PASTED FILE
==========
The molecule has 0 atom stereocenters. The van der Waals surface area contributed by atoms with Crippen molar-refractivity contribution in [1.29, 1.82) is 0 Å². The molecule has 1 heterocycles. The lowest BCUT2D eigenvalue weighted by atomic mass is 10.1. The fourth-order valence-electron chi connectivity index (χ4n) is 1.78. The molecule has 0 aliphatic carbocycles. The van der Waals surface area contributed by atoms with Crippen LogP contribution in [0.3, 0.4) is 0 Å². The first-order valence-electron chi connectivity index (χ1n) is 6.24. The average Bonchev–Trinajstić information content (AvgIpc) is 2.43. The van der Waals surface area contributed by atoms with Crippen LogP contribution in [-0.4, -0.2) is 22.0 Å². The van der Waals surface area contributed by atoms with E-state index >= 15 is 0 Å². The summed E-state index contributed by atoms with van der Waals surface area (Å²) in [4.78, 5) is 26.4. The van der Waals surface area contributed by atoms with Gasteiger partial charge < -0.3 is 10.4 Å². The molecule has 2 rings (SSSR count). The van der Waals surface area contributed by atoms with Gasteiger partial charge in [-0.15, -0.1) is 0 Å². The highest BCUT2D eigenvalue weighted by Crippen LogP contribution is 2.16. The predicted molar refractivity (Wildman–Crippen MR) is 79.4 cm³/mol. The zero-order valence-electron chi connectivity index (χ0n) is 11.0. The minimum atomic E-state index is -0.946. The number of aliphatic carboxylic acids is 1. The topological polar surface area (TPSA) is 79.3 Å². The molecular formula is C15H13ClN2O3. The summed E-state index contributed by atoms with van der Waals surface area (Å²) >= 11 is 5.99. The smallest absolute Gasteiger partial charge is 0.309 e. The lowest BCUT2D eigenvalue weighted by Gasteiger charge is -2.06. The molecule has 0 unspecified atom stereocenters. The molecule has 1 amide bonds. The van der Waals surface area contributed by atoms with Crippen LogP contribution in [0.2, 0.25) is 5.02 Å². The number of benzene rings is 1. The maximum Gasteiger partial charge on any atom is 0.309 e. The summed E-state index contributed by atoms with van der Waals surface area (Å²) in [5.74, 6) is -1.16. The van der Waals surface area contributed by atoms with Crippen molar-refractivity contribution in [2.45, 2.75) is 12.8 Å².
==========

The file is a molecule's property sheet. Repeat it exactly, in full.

The molecule has 0 atom stereocenters. The van der Waals surface area contributed by atoms with Crippen molar-refractivity contribution in [1.29, 1.82) is 0 Å². The molecule has 1 heterocycles. The lowest BCUT2D eigenvalue weighted by atomic mass is 10.1. The fourth-order valence-electron chi connectivity index (χ4n) is 1.78. The molecule has 0 aliphatic carbocycles. The van der Waals surface area contributed by atoms with Crippen LogP contribution in [0.3, 0.4) is 0 Å². The first-order valence-electron chi connectivity index (χ1n) is 6.24. The average Bonchev–Trinajstić information content (AvgIpc) is 2.43. The van der Waals surface area contributed by atoms with Crippen LogP contribution in [-0.4, -0.2) is 22.0 Å². The van der Waals surface area contributed by atoms with E-state index >= 15 is 0 Å². The summed E-state index contributed by atoms with van der Waals surface area (Å²) in [4.78, 5) is 26.4. The van der Waals surface area contributed by atoms with Gasteiger partial charge < -0.3 is 10.4 Å². The molecule has 2 rings (SSSR count). The van der Waals surface area contributed by atoms with Gasteiger partial charge in [-0.15, -0.1) is 0 Å². The highest BCUT2D eigenvalue weighted by Crippen LogP contribution is 2.16. The predicted molar refractivity (Wildman–Crippen MR) is 79.4 cm³/mol. The zero-order valence-electron chi connectivity index (χ0n) is 11.0. The minimum atomic E-state index is -0.946. The number of aliphatic carboxylic acids is 1. The topological polar surface area (TPSA) is 79.3 Å². The molecular formula is C15H13ClN2O3. The summed E-state index contributed by atoms with van der Waals surface area (Å²) >= 11 is 5.99. The smallest absolute Gasteiger partial charge is 0.309 e. The lowest BCUT2D eigenvalue weighted by Gasteiger charge is -2.06. The molecule has 0 unspecified atom stereocenters. The molecule has 1 amide bonds. The van der Waals surface area contributed by atoms with Crippen LogP contribution in [0.2, 0.25) is 5.02 Å². The number of benzene rings is 1. The maximum Gasteiger partial charge on any atom is 0.309 e. The summed E-state index contributed by atoms with van der Waals surface area (Å²) in [5.74, 6) is -1.16. The van der Waals surface area contributed by atoms with Crippen molar-refractivity contribution in [2.45, 2.75) is 12.8 Å².